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Patience is the key: Use of force issues in a riot


Mexican riot police take position outside Neza Bordo’s jail in the outskirts of Mexico City during a riot in 2007. (AP photo)

There are only a handful of issues that keep corrections administrators awake at night: Death of an employee, death of a prisoner, hostage situations, escapes, and - the one that could lead to all four of the above - a riot.

These are our worst case scenarios. They are the reason why we prepare.

In this article, I am going to discuss the use of force during a riot or disturbance.

This is a subject of critical importance. For despite the fact that the inclination to use force during a riot is perhaps higher than at any other time, to do so can often be analogous to throwing gasoline on a lit match – things can burn out of control, fast.

In regard to use of force and control in a riotous environment, we must study three layers of escalating responsibility: 1.) communication, 2) discipline, and 3) physical force.

I will now approach these layers one by one.

1.) Riot communications
First, we must address what communication issues we are dealing with.

Notwithstanding the obvious issues with radios and internal communications, let’s take a closer look at actual communication with prisoners during a riot as it pertains to use of force.

When communicating with rioters, it is critical that officers maintain the utmost of professionalism.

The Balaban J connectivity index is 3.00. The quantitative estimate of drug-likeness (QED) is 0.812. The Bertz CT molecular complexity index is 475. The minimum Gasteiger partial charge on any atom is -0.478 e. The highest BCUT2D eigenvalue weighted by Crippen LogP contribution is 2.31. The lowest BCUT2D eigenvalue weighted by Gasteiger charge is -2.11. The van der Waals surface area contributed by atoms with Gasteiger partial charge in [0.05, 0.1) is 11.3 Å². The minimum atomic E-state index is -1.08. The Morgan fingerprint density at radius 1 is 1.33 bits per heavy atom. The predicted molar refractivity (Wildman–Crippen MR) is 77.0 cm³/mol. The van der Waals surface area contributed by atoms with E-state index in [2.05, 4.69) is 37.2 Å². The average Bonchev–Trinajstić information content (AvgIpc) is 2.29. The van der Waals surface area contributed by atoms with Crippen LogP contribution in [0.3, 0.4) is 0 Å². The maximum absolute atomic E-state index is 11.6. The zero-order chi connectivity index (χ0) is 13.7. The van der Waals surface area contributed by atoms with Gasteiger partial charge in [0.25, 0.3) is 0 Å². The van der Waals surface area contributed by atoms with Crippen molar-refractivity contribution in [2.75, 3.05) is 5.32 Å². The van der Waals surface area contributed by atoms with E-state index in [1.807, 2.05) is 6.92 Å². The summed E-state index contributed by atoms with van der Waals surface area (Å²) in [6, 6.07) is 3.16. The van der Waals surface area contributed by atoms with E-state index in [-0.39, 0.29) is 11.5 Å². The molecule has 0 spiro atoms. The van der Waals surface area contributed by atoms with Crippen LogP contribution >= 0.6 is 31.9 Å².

Sure, this is always true. But in the riot environment, we must take this principle to an even higher level - not responding to any verbal attacks or goading by rioters.

If possible, one individual should handle all communication with the rioting inmates. This helps to minimize confusion.

If you are charged with giving orders, be short and be specific.

A technique I teach to staff for emergency communication is to only use positive commands.

What this means is always tell a subject what you want them to do - for example, “put your hands up” or “turn and face away from me” – as opposed to telling them what you don’t want them to do.

The only negative command I use is when I have positioned a prisoner for restraints I may say “do not move”.

This helps to avoid confusion, and doesn’t allow the officer to mistakenly tell a prisoner to do something that could ultimately cause more problems.

Above all, remember to remain professional in your communications and give short direct orders with easy to follow instructions.

2.) Discipline is critical
To avoid getting into a verbal confrontation with an angry mob, a critical aspect of professionalism during a riot is personal discipline.

Officers must be disciplined to stay in their area of responsibility and remain vigilant in controlling the task at hand. Furthermore, they must be focused enough to persevere this sense of discipline in a very hostile environment saturated with chemical agents and full of sensory input, for potentially long periods of time without losing control of their professional stature.

This takes strength and patience. Thus, it should be incorporated into your training and development from the academy and beyond.

Undisciplined staff, in any riotous environment behind the walls, will lead to injuries, law suits and possibly even death. We must show the utmost patience and restraint at all times.

3.) Actual use of force